Junk food may help your child improve on their test scores. According to a new study, students who received extra lunch calories scored better than those who stuck with a regular menu on days when standardized tests were given.
While this and other studies show kids get a short-term learning advantage from the extra sugar, not all medical professionals are smiling about the results.
According to the study, a 110-calorie increase over a regular lunch boosted math scores by 11 percent while English and Social Studies scores increased by six percent.
Sound strange? Some local kids thought so, too.
"I definitely feel more energetic and I want to do something, but I don't think it would help on tests," Hunter McGuire fifth-grader Will Frazier said.
And some medical professionals feel the same way.
"I would not advocate any extra calories to make better scores because we don't we do have the problem with childhood obesity and we don't want to be promoting that," said registered dietitian Carol Jones said.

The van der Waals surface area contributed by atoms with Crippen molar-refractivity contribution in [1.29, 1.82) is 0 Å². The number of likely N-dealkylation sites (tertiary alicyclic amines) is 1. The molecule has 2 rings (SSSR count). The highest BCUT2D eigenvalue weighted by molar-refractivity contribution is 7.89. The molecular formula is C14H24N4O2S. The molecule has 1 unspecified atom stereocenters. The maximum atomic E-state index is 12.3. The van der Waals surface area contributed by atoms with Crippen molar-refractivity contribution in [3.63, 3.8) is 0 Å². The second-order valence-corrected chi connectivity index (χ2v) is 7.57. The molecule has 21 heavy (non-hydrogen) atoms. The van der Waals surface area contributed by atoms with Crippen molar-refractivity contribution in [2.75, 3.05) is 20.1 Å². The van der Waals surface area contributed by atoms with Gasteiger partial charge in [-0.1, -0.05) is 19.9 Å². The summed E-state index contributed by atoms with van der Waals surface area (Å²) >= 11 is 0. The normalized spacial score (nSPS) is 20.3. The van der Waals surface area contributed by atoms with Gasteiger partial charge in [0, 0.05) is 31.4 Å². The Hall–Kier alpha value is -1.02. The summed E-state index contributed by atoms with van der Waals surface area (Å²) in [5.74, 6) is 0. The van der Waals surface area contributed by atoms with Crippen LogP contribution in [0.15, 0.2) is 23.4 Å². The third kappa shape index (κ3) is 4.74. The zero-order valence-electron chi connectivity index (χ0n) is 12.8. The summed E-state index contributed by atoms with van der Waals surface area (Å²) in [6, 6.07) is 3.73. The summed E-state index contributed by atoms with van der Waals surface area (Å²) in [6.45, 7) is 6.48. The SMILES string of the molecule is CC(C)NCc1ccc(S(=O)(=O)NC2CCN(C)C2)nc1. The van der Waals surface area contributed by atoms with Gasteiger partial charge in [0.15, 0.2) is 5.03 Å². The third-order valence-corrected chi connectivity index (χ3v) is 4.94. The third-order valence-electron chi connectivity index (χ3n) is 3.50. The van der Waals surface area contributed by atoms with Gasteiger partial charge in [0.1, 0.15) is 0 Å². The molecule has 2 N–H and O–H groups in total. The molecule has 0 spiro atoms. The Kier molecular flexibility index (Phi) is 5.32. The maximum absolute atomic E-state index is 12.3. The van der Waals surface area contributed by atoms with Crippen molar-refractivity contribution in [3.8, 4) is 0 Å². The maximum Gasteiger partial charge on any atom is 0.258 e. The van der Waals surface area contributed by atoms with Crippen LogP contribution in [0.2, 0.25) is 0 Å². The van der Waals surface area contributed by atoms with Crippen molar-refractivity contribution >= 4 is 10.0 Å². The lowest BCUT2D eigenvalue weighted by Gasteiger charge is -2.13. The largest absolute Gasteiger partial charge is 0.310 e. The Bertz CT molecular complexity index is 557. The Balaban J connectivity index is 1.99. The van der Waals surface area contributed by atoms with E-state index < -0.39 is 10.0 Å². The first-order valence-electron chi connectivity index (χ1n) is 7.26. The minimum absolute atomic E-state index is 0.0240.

Jones also said 110 calories isn't a large percentage of a daily calorie count.
"Usually, the school-age child may have anywhere from 1,500-2,500 per day depending on where they are in their growth pattern and so that 100 calories is not that big of a difference in the overall scheme of things," she said.
But that doesn't mean you shouldn't monitor your child's sugar intake.
"I eat sugar, but I'm just trying to get a little sugar and I don't want to eat too much sugar," said Jordan Kyler, another Hunter McGuire School student.
While the study may show sugar raising test scores, Jones is quick to point out more studies showing sugar leading to obesity and potentially Type 2 diabetes.
"We're not going to eliminate sugars totally and we're not going to say never eat them again, but we definitely need to find their place in our meals," Jones said.
Jones said not all children desire sweets and it's up to you as a parent to promote healthy eating habits.